Like a Good Neighbor, Grissom Right There


Marquis Grissom took the clubhouse dressing stall that Devon White had used, beginning his Dodger career where White’s ended.

The outfielder joined the club Tuesday from the Milwaukee Brewers as compensation for White, who’d asked for the trade. The Dodgers will also get a minor leaguer to be determined.

A procession of players welcomed the 11-year veteran, who actually wants to be a Dodger.

Grissom is expected to be a backup outfielder, but he might have a bigger role in the clubhouse.


Players, coaches and baseball officials said Grissom, 33, had been a positive influence on teammates in Atlanta, Cleveland, Montreal and Milwaukee, and the Dodgers hope to be added to the list.

Grissom already has his first project, counseling disgruntled left fielder and longtime friend Gary Sheffield, who also wants to be traded. They dress next to each other, and Grissom plans to be a good neighbor.

“If I can be of any help to him, I will be, just like I would be with any of my teammates,” said Grissom, who has known Sheffield for almost 15 years. “I guess it’s a little different because of how far I go back with him, but I always want to help all my teammates.

“If there’s a problem on the team, I just feel you have to address it to correct it. When you’re on a team, you’re in a family. You’re part of one big family, and you have to talk about things in a family. That’s just the way it is.”

With 14 siblings, Grissom knows about big-family dynamics.

Sheffield voiced his desire to be traded after, he claims, Chairman Bob Daly botched the player’s request to become a “lifetime Dodger” and then “set out to bury” him nationwide.

The dispute has cast a shadow over Dodgertown, and everyone who cares is wondering how it will be resolved, although team officials say the squabble has not been a distraction.


Grissom said he has not been with the Dodgers long enough to comment specifically on the situation, but he spoke on the importance of team unity.

“You have to have everyone pulling in the same direction,” he said. “It makes it easier when everyone is pulling on the same end of the rope, but there’s more to it than that.

“When you’re living with each other day in and day out, everyone needs to know that no one else is more important than anyone else. You have to be 25 guys all going in one direction.”

Grissom hopes Sheffield’s situation will be resolved soon.

“This is a guy who has played in the big leagues for [12] years, who knows how to play the game, who cares about his teammates and who wants to win,” Grissom said. “He loves the game and he’s a guy who you want to have on your team.”

The Dodgers are pleased that Grissom is on their team.

“He’s a great guy,” first baseman Eric Karros said. “You can ask anybody, no one has anything but positives to say about him.

“He’s a team guy, he plays hard every day, and he’s excited about coming here and playing here.”



The Atlanta Braves, New York Mets and New York Yankees, the three clubs on Sheffield’s wish list, are in a holding pattern because of the Dodgers’ asking price.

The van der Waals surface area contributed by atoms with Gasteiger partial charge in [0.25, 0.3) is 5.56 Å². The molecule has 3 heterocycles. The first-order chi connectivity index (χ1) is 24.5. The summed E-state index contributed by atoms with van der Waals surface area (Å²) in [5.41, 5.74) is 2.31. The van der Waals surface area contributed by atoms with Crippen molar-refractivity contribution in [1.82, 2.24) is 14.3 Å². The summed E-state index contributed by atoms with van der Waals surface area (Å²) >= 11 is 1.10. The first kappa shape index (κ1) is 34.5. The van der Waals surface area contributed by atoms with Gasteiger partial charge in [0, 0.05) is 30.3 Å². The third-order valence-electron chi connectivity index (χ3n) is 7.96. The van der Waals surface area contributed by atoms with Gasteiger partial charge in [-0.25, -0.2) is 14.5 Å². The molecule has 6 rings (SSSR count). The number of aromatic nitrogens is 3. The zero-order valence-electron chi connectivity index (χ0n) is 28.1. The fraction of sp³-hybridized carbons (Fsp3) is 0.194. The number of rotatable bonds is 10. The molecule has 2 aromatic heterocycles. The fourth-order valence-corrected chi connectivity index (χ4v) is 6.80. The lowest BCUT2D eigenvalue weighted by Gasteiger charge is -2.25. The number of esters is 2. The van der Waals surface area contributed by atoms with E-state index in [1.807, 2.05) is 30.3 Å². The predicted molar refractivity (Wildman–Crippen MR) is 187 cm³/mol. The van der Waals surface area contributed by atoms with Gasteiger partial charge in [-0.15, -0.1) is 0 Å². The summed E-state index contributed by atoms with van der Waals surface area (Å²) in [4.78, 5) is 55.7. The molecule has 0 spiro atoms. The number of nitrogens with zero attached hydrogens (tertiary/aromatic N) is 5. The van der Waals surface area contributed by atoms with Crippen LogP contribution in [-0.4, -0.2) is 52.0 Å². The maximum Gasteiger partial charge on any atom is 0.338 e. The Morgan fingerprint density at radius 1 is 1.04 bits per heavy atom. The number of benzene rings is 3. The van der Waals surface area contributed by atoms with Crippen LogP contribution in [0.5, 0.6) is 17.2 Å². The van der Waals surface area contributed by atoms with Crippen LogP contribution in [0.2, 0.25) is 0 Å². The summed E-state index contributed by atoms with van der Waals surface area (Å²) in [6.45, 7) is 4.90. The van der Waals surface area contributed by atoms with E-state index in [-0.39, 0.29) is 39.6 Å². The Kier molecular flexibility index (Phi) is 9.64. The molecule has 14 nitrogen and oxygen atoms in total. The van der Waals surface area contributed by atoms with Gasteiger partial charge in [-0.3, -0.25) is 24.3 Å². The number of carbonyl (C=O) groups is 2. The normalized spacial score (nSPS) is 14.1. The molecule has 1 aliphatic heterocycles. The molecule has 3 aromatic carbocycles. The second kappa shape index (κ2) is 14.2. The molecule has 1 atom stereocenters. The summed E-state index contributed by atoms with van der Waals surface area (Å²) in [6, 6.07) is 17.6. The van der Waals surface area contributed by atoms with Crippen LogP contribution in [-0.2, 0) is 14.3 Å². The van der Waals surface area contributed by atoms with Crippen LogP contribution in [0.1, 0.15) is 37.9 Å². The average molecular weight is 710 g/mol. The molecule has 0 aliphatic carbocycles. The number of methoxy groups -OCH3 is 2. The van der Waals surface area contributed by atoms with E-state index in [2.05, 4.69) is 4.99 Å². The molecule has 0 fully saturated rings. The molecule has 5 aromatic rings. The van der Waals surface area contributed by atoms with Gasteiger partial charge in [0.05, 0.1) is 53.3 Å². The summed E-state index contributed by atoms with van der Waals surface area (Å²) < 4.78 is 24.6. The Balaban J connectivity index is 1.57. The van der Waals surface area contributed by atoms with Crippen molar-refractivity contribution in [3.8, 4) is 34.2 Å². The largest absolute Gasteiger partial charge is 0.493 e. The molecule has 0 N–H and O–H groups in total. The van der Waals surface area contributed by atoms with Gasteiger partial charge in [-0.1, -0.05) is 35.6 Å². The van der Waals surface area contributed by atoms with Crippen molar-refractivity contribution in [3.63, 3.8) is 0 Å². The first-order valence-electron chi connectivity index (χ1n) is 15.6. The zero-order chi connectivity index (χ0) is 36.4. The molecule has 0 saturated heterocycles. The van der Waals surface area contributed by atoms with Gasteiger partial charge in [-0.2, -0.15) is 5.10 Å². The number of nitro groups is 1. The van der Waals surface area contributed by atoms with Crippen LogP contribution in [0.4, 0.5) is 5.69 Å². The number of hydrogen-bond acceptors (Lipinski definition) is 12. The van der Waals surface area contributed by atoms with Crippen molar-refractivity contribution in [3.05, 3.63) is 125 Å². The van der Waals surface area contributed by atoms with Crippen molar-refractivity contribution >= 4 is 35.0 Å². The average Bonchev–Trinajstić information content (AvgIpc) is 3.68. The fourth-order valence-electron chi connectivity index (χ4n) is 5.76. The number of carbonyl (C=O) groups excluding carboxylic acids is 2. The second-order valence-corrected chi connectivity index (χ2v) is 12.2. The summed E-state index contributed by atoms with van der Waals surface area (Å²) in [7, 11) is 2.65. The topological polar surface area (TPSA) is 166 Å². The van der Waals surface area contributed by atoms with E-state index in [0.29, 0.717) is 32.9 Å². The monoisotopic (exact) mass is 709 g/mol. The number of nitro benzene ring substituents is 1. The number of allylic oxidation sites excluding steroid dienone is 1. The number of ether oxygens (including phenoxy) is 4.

The Dodgers want catcher Javy Lopez from the Braves, a multiplayer package from the Mets that would include center fielder Jay Payton, and outfielder David Justice in a Yankee deal.

The perception is that the price will drop as opening day approaches because of Sheffield’s strong criticism of the organization--Daly in particular.

The club could experience a public-relations nightmare if Sheffield remained in Los Angeles, although the Dodgers insist they will not give away the six-time all-star.

If the right deal is not offered, the Dodgers are considering keeping Sheffield.

Daly was scheduled to return here from Los Angeles late Tuesday, and he will probably meet with Sheffield.

But many Dodger officials and players have been unable to get Sheffield to change his stance, and although he has stopped commenting, he has reiterated his desire to leave to friends.


Sheffield believes he has been wronged and it might take a public apology from Daly to affect a reconciliation, if that’s what Daly wants.

It seems unlikely that Daly will apologize, considering Sheffield has four years and $41 million remaining on his six-year, $61-million deal and, in the club’s opinion, ignited the controversy with his extension request.


The club is strongly considering carrying three catchers on the opening-day roster because Angel Pena is out of options.

Pena, the organization’s 1998 minor league player of the year, had fallen into disfavor because of his bad attitude, poor work ethic and weight problems.

Paul LoDuca moved ahead of him at triple-A Albuquerque last season, and LoDuca and 10-year veteran Chad Kreuter were expected to share the catching job.

But the Dodgers fear that Pena, who turned 26 Feb. 16, would not clear waivers, meaning they would lose him without compensation.


Kreuter is expected to play when Darren Dreifort and Chan Ho Park pitch, leaving LoDuca and Pena to work with Andy Ashby, Kevin Brown and Ramon Martinez.


Dreifort, Park and closer Jeff Shaw pitched in a 10-inning intrasquad game.

“Shaw looked like he could save a playoff game today, the way he was throwing,” Manager Jim Tracy said.